When did you find out you were Autistic and had TS? And what were the events leading up to this. 

I was diagnosed with autism when I was 16, and the Tourette’s diagnosis came a few years later, though the tics had been present for a while. Things changed for me in the lead-up to Year 10 Work Experience. Before this, I spent many years hiding how hard things were for me – I was quiet and shy. I did my best to blend into the background by getting on with my schoolwork, but as social demands increased and expectations changed, it became harder to ‘mask’. Finally, after a conversation with the deputy head teacher at my school, he mentioned that some of my difficulties were like those of other young people he had worked with. He said they were autistic, and so began the journey to realise I am autistic too!

How did you feel about getting the diagnosis? 

I was initially relieved to know that I was not ‘failing at being neurotypical’; I was just a ‘normal autistic person’, but I did not realise how helpful the autism diagnosis was then. Looking back, finding out that I am autistic was an essential part of understanding myself and learning what works for me. I was able to have lots of help with transitioning to university, something I may not have otherwise been able to manage.

The Tourette’s diagnosis helped me explain to people that, what appeared to be bizarre movements and vocalisations to those around me, were due to a neurological condition and that I couldn’t help it. Although tics can sometimes be suppressed, the need to tic is involuntary.  

What was your experience of school and how did that affect you growing up? 

I loved parts of school – I loved learning, and I loved having a routine and a timetable. I was probably one of the few students who enjoyed having a ‘seating plan’ and wearing a school uniform as it was the same every day! However, schools are busy and loud, and sometimes things would change unexpectedly (like having a supply teacher or the timetable changing), which caused me huge amounts of anxiety.

Have the characteristics of TS changed since childhood vs adulthood? 

In my early teens, I had some excessive eye-blinking that I did not know were tics. It was put down to me being anxious, but a series of stressful events caused my tics to intensify. My motor tics were constant, and the vocal tics were loud and difficult to ignore. People could hear me coming before seeing me, and I found being noticed like that very difficult to cope with.

As an adult, my tics are no longer as severe as they used to be, though they continue to ‘wax and wane’, which is a typical feature of TS.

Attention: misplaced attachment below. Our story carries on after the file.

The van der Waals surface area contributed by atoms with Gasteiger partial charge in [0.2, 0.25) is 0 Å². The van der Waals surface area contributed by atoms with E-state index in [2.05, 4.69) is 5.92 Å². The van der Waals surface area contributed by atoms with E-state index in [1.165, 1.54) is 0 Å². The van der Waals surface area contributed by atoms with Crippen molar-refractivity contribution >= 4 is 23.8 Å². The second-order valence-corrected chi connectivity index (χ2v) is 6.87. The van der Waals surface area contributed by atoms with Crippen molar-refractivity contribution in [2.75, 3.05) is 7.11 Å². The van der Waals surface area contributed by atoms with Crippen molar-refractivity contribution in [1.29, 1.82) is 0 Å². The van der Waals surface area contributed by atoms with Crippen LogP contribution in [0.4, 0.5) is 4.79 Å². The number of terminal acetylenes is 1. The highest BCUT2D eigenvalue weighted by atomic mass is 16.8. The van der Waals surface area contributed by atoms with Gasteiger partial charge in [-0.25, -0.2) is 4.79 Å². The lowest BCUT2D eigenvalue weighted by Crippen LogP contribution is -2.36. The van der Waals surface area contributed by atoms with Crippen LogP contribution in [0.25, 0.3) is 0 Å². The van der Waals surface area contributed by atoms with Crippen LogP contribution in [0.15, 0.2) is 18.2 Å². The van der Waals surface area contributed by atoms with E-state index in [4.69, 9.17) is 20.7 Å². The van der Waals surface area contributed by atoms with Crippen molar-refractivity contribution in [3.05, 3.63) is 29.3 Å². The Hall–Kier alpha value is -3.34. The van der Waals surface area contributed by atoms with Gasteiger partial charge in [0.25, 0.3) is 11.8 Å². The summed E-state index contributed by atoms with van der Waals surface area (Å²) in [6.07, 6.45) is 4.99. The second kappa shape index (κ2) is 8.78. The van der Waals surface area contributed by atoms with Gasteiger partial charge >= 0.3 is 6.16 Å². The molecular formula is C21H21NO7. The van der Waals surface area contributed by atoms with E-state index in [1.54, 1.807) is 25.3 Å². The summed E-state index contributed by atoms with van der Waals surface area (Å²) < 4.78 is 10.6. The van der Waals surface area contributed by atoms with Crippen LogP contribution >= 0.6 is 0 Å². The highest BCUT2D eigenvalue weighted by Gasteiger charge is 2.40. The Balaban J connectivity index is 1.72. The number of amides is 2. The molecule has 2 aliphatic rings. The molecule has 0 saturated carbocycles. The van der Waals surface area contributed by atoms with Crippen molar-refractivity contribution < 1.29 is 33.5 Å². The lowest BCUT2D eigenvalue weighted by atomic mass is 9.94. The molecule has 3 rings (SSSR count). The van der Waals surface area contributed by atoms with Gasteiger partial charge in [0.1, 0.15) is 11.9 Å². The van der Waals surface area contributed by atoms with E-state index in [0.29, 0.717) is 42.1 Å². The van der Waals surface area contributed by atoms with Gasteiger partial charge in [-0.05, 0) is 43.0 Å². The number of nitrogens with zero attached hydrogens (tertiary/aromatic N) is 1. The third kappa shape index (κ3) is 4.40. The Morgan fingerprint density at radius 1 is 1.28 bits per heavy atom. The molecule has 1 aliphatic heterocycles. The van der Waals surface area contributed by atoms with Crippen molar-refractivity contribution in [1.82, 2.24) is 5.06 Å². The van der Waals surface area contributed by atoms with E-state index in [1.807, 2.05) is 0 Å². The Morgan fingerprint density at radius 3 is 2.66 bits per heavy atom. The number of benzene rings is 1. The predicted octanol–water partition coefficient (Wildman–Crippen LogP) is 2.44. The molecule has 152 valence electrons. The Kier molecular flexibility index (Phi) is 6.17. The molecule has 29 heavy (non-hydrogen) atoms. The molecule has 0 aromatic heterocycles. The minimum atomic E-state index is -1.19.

How does being Autistic and having TS influence your life now (work, friends, partner, family etc) 

Being autistic affects every part of my life, from how I take in sensory information to how I communicate. Having TS alongside that can be strange – my autistic brain loves predictability, and the only predictable thing about TS is that it’s unpredictable!

Unless I am going through a tough time with my tics, I would say that most people wouldn’t realise I have TS as I have learned different ways to manage and disguise it.

What’s the most challenging thing about having TS? 

The unpredictability! Some days there may be few tics, and other days lots of tics. Sometimes the tics don’t bother me, and other times they do. Sometimes the triggers are clear and other times; they are not.

What positives are there for you living with TS? 

I have had the opportunity to meet and work with others who have TS, which has helped me feel less alone having this condition. I know one young person with TS who has made massive progress over the last few years. From not wanting to talk about his tics to being so open and honest about how he feels and even using humour at times! He deals with it much better than I did at his age, and it has been wonderful to see him grow in confidence.

What are your feelings towards having TS now? 

I’m ok with having TS now (most of the time!). I struggled a lot when my tics were at their worst, and I often didn’t want to leave the house. I had a lot of support from my mum and brother and those around me at the time. Eventually, I learned how to explain it better to others and feel more comfortable doing so. I have been lucky that the positive reactions have outweighed some of the negative ones. 

What do you wish you could go back and tell 8 year old you? 

You will have many challenges coming your way, and there will be times when you think you can’t get through it, but you will, and you will learn that from struggle comes strength.

You will go on to help others, making all the hard times worth it, and hopefully, other young people will not have to face as many difficulties as you did.